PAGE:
Audi's Rally Kicks Into High Gear
Barely able to sell one Audi a week, Robert Roseta was ready to quit the business two years ago. His Beaverton (Ore.) Audi dealership had been in the red for seven years as buyers snubbed the German luxury car, which long had been dogged by stories that one of its models had a dangerous problem with unexpected acceleration. "I was hanging on by my fingernails and I was beginning to think, `There's got to be a better way,"' recalls Roseta.
Turns out there was. Salvation arrived when Audi launched the spunky and stylish A4 sedan in late 1995, reviving a brand that had been given up for dead. The arrival of the A4 gave the company a chance to overhaul its whole organization, by slashing prices, simplifying its model line, and promoting youthful sportiness rather than German engineering. The result: Audi's U.S. sales soared 51% in 1996 as a hot new model finally put the brakes on a 10-year sales skid. Audi ran into trouble in 1986 when 60 Minutes ran a report about an alleged defect that caused some Audis to slip into gear by themselves. A federal probe exonerated Audi, and found that the cars lurched forward because of driver error. But the Audi image never recovered.
Until now. The A4 has caught on with upscale baby boomers and is turning Audi's U.S. unit, traditionally a blot of red ink on parent Volkswagen's balance sheet, into a moneymaker. The unit broke even last year, ending a string of losses, and is finally expected to turn a profit this year, says U.S. chief Gerd Klauss. "We are not the little stepchild anymore," boasts Klauss. "We are on the threshold of getting into the mainstream."
Next up: A midsize sedan that can deliver more profits than the A4, which starts at $23,490. The A6, to be unveiled in Geneva on Mar. 4, is expected to start below $35,000 when it hits U.S. showrooms this fall. That will give it relatively aggressive pricing in a segment where it will compete with BMW. Analysts are optimistic that Klauss can keep a pricing edge. The dollar's strength against the mark has been helping all German auto makers lately. But Klauss has made undercutting the prices of German rivals by thousands of dollars a central tenet of Audi's revival strategy. The tactic helped boost Audi's worldwide sales 10% last year, to 491,900. "We realized we didn't have the image of a BMW or a Mercedes, but we were priced like we did," Klauss says.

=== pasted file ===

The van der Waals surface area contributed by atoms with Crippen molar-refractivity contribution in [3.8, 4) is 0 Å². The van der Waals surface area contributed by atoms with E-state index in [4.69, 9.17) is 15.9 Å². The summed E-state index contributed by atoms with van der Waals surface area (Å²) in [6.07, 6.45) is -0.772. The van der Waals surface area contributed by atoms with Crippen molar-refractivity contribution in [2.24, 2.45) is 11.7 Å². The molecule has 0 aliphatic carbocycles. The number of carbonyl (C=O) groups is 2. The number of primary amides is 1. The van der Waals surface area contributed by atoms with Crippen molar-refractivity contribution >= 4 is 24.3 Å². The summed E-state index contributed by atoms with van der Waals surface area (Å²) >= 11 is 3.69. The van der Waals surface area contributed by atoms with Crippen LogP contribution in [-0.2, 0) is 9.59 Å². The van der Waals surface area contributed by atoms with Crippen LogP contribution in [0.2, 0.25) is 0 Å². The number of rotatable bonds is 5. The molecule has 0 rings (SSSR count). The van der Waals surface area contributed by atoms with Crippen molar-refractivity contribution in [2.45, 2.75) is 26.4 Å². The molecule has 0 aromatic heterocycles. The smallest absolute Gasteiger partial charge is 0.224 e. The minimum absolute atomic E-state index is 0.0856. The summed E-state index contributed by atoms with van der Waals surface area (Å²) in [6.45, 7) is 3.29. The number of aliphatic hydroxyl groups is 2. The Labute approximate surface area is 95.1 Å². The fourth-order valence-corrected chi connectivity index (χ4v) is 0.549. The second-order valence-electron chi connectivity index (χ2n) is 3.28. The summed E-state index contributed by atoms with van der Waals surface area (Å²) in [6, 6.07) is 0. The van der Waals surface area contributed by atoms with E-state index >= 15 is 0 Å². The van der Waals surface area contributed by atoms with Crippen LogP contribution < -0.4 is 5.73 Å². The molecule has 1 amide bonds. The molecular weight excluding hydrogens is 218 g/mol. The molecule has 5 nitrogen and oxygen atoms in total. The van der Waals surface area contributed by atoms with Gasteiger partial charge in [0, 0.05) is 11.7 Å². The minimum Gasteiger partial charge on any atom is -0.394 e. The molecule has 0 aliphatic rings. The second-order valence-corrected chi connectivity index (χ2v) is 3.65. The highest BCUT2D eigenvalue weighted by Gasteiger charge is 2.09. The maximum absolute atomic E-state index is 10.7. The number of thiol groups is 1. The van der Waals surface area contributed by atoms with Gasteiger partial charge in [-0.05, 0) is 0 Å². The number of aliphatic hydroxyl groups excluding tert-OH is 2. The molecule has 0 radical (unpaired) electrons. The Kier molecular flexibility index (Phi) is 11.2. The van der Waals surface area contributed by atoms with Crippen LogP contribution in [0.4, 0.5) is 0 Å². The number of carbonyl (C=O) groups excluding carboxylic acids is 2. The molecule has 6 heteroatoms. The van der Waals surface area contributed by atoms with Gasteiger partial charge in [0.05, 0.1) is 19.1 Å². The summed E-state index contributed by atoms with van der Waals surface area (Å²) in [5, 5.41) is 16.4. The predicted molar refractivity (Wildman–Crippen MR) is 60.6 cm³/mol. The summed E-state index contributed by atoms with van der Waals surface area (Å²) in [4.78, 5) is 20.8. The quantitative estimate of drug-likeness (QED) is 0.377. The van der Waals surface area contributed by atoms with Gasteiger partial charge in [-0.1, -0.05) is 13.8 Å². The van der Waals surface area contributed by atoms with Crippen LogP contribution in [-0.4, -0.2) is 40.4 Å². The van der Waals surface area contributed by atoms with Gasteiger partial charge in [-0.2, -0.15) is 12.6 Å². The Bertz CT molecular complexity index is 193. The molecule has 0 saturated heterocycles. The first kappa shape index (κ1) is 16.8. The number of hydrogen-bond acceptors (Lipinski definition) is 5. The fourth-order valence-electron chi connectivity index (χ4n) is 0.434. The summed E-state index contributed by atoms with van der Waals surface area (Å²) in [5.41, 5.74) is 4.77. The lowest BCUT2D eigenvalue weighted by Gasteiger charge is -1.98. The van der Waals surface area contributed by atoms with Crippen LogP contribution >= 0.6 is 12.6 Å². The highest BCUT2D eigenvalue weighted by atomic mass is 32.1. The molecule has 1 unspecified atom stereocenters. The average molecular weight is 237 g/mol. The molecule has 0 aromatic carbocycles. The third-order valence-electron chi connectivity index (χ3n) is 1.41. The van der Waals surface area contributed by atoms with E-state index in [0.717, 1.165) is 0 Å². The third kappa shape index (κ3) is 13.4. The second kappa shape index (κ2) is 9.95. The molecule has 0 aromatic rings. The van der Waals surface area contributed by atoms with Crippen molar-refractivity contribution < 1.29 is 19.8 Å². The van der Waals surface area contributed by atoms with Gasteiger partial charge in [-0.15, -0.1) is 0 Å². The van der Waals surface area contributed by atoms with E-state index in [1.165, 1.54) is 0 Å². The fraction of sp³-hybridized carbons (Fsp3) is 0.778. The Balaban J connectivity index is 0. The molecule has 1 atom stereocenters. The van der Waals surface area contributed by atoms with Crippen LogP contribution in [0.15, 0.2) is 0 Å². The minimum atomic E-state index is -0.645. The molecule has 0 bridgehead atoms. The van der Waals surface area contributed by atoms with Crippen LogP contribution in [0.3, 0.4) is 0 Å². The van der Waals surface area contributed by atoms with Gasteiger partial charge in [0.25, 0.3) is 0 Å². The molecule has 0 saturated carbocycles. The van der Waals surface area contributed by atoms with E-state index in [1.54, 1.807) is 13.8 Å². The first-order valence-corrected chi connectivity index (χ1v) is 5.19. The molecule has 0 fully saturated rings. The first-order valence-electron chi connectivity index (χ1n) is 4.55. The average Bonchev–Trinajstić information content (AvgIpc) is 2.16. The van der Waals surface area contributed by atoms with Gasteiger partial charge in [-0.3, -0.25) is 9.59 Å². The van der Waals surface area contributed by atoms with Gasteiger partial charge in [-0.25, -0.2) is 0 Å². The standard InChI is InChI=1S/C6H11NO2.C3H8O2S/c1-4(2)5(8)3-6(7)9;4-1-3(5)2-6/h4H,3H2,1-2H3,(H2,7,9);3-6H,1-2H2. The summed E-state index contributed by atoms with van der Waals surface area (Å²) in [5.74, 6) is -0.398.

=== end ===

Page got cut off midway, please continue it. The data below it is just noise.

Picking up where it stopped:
With its brand coming back in fashion, Audi hopes to capitalize on baby boomers' new love affair with European sports cars by launching the TT coupe and TTS roadster in 1999. In keeping with its bare-bones pricing strategy, the hump-backed sports cars will come with a relatively austere sticker price of about $30,000. Such wind-in-your-hair models could help Audi break away from its dependence on northeast and northwest markets, analysts say. "Right now, if the New England economy is in trouble, Audi's in trouble," says Lincoln Merrihew, auto analyst with DRI/McGraw-Hill.
SIXFOLD JUMP. Audi is hot in cold climes because of the "Quattro" feature it offers on most models. Dealers credit Audi's decision to cut the price of the all-wheel-drive option to $1,600, from $9,000, as a key reason for Audi's comeback. Sales of Quattro-equipped models jumped sixfold between 1994 and '96. But the feature will be less of an edge as luxury-car rivals introduce their own all-wheel-drive models--such as the Mercedes M-class due out this fall. "Quattro will be attacked on all sides from the Japanese and Germans," says Merrihew.
That looming competition is likely to keep Audi from ever matching its go-go years of the 1980s, when U.S. sales peaked at 74,000 in 1985. But analysts predict it can double its 1996 sales of 27,379 by 2000. Dealer Roseta, for one, already has enjoyed a fourfold sales increase since 1994. "Now my problem is that I can't get enough cars," he says. That's the kind of acceleration glitch a company doesn't mind so much.